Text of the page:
Adelaide Street today is a pleasant, leafy, one block-long street in Ottawa’s Glebe neighbourhood. Like a lot of older residential areas, the Glebe has gentrified over the years and now has its fair share of coffee shops, bistros, and artisanal whatsits, but the imprint of what it was for many years can still be found in the busy schools, low brick apartments, halfway houses, corner stores and student residences scattered among the renovated (and not so renovated) family homes. In the 1930s and 40s, much of the Glebe was middle class, but the south Glebe neighbourhood around Adelaide Street was decidedly working class with its streets full of “free range” children from the large families that were more common at the time. Then, as now, new Canadians made lives here, most commonly arriving from the British Isles or Eastern Europe. The Wilson family was one of these families.

In 1927, John and Jean Wilson, along with their young son James and daughter Sarah, left the ancient Scottish town of Kilwinning to make a new life for themselves in the Dominion of Canada. Like many newcomers, they kept connections with the old country, which, for Scots in Canada, wasn’t very difficult. They attended the Erskine Presbyterian church on Bronson Avenue, and were part of the “Clan Cameron” lodge. As the son of immigrants myself, I laugh to think of the young James and Sarah in the local schoolyards; first with their heavy Scottish accents, then, over time, sounding more and more like their Ottawa-born schoolmates until it was just the odd word or inflection that let on….at least, that was, until friends came by after school and heard Mum and Dad! 

Glashan Public School on Arlington Street in Ottawa was where James Bennett Wilson had his early education. In 1979, it was demolished and replaced by a modern, and much less elegant, building.

As is still the case for neighbourhood kids today, James (who went by Jim) went to Glashan middle school, and subsequently chose to attend Ottawa Technical High school. In many ways, it seemed that growing up then was much as it still is, and life on Adelaide Street probably had much of the same family rhythm we see in it today. Out of school, Jim was an avid baseball and rugby player, and enjoyed building model aircraft in his free time. This all seems so familiar and normal, but the tranquil similarity with life today ended in September 1939, when France, Britain, and the Commonwealth Dominions committed to war with Nazi Germany. While Jim was finishing high school, the news from Europe told of the fall of France, the humiliating yet courageous British evacuation at Dunkirk, and what must have seemed like endless German victories. By October of 1940, airmen from Great Britain, the Commonwealth and other countries fought alone against the Nazis—their sole victory being the aerial defense of the British Isles from German invasion—a campaign now remembered as The Battle of Britain. On 16 October, a 19-year-old Jim Wilson walked into the Rideau Street enlistment office and joined the Royal Canadian Air Force.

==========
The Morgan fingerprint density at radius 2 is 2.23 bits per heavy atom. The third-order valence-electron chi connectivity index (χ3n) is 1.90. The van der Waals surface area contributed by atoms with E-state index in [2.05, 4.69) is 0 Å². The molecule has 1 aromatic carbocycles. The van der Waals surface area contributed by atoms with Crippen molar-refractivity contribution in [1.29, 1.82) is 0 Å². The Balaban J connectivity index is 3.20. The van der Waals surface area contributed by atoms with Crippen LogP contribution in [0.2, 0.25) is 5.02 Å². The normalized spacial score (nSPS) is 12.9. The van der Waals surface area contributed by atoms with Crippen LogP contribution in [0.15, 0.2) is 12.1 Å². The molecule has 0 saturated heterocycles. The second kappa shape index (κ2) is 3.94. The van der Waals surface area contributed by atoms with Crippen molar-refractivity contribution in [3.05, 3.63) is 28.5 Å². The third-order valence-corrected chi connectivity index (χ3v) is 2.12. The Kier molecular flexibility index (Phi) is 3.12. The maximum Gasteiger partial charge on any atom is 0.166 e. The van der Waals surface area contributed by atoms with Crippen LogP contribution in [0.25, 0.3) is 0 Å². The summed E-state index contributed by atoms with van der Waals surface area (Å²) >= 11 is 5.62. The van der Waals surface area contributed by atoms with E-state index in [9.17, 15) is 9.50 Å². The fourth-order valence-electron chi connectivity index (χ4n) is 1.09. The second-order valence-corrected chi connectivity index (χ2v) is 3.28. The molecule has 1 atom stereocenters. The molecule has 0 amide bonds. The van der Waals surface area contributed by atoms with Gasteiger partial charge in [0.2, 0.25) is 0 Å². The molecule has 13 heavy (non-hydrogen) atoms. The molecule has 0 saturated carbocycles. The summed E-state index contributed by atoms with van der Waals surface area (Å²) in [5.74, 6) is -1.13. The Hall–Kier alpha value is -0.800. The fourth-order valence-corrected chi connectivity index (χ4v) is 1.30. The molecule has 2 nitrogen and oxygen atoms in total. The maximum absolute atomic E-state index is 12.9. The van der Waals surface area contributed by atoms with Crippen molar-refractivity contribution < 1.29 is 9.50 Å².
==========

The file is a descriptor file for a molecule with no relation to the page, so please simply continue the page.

From that Rideau Street office, things moved very quickly. Canada was at war and airmen were desperately needed. Jim, with his technical school training, interest in aircraft, good health and a character reference from his minister, fit the bill for a potential RCAF pilot. By February of 1941, after completing basic military training in Toronto, Jim found himself at the controls of a Fleet Finch aircraft at Cap de le Madeleine, Québec, then, from May, on to advanced training in twin-engine Avro Ansons, at No. 8 Service Flying Training School in Moncton, New Brunswick. 

The Avro Anson Mk II was the mainstay of multi-engine Service Flying Training in the British Commonwealth Air Training Plan, used as well in navigation, bomb-aiming and radio operation training. Two other twins were utilized—the Airspeed Oxford and the Cessna Crane—but “Faithful Annie” did the bulk of the work. Anson 7521, seen here, served with No. 4 Bombing and Gunnery School at Fingal, Ontario near the shores of Lake Erie. Jim Wilson learned to fly the Avro Anson at Moncton, New Brunswick in anticipation of multi-engine combat operations. For most young pilots who earned their wings on twins, Bomber Command lay ahead. Wilson would have considered himself fortunate to go on to twin-engine fighter operations on the Bristol Blenheim and then the mighty and formidable Bristol Beaufighter—the “Beau”. Photo via Bomber Command Museum of Canada